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4. More examples of graphs from 'rate of reaction' experiments

GCSE level Chemistry: More examples of graphical analysis from rate of reaction experiments

Doc Brown's Chemistry KS4 science GCSE/IGCSE Revision Notes - Factors affecting the Speed-Rates of Chemical Reactions Doc Brown's chemistry revision notes: basic school chemistry science GCSE chemistry, IGCSE  chemistry, O level & ~US grades 8, 9 and 10 school science courses or equivalent for ~14-16 year old science students for national examinations in chemistry

Rates of reaction notes INDEX

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4. More examples of interpreting graphical results ('graphing'!)

PLOTTING GRAPHS - PLOTS OF GRAPHS OF DATA AND HOW TO INTERPRET THEM

BUT first, a more detailed look at the single graph shown below

The graph below illustrates how to measure the rate of reaction at a specific time by constructing a tangent through that specific time/

Imagine a reaction evolving a gas, and you measure the volume of the product gas at regular time intervals.

The rate at which the gas is evolved is the measure of the speed of the reaction.

The vertical y scale is the gas volume (2 mm = 1 cm3, 2 mm squares).

The horizontal x scale is time (1 mm = 1 s, 2 mm squares).

You plot the points (deliberately omitted here) and join them up with the 'best curve' as shown!

The diagram shows how to measure and calculate the initial rate at the start of the reaction in cm3/s from the gradient of the first purple triangle on the left at the start of the reaction. Calculation on diagram.

In this case the initial rate of gas evolution is 20 cm3 / 10 s = 2.0 cm3/s

Then, if you wish, to know the speed at any other point, you must draw a tangent at that specific time (e.g. 46 s), construct the second purple triangle to obtain the gradient, carefully read the graph scales and calculate the reaction rate e.g. in cm3/s.

The calculation on diagram for the rate of gas production is:

(39 - 23) cm3 / (74 - 16) s = 16 / 58 = 0.28 cm3/s

Note how the gradient gets smaller and smaller as the reaction proceeds and eventually falls to zero, when the reaction stops, due to one of the reactants being all used up.

It is easy to calculate an average speed over a specific period of time e.g.

Over the first 20 seconds 21 cm3 of gas is evolved, average speed = 21/20 = 1.05 cm3/s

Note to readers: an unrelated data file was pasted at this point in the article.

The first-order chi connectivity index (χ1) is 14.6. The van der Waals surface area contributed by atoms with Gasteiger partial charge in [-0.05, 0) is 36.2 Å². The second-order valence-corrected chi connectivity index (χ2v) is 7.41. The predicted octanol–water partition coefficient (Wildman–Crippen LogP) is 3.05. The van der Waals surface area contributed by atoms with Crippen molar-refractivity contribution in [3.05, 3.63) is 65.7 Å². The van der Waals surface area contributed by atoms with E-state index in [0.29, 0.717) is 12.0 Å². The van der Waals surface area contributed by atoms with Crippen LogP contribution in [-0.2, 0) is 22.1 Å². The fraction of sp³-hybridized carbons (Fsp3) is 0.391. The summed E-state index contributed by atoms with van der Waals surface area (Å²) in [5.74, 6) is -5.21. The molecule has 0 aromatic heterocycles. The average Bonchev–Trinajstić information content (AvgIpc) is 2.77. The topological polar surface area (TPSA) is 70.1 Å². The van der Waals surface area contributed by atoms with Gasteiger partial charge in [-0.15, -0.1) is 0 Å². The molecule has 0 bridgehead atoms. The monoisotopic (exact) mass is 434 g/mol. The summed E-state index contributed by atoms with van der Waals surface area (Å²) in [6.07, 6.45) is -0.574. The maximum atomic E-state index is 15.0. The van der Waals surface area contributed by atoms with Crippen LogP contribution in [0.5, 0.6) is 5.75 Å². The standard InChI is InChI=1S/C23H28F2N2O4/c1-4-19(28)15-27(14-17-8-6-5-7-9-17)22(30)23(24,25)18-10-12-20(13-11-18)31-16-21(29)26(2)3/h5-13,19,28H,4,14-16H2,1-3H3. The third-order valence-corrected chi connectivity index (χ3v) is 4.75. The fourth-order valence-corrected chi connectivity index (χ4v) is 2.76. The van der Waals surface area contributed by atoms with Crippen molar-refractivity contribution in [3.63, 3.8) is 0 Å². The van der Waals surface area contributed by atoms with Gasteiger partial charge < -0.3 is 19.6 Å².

BUT, this is not as accurate as the other initial rate calculation above, which gives nearly twice the speed calculated here (2.0 cm3/s).

The reason average rates are not as accurate is due the speed of reaction constantly changing, as it decreases as the reactant are used up e.g. decrease in concentration or surface area of a solid reactant.

(i) rate of reaction = speed, (ii) see other introductory graphs and notes at the start of this topic

(ii) Graphs 4.1, 4.2 and 4.5 just show the theoretical shape of a graph for a single particular experiment. Graphs 4.3 and 4.4 (temperature), 4.6 and 4.7 (concentration) and 4.8 (several factors illustrated) shows the effect of changing a variable on the rate of the reaction and hence the relative change in the curve-shape of the graph line.

(iii) The rate of reaction may be expressed as the reciprocal of the reaction time (1/time) e.g. for the

time for sulfur formation (to obscure the X)  in the sodium thiosulfate - hydrochloric acid reaction

or where a fixed volume of gas is formed, though in this can also be expressed as gas volume/time too as cm3/s or cm3/min even though the gas volume is the same for a given set of results of changing one variable whether it be concentration or temperature.

If you have detailed data e.g. multiple gas volume readings versus time, the best method for rate analysis is the on the introduction page.

(iv) for detailed observations of gas versus time see individual factor pages, and I've added new data tables and graphs to them, but I've retained the 'simplified graphs' below.

What next? Associated Pages

GCSE Level (~US grade 8-10) School Chemistry Notes (students age ~14-16)

GCSE level 'Rates of Reaction' multiple choice quiz

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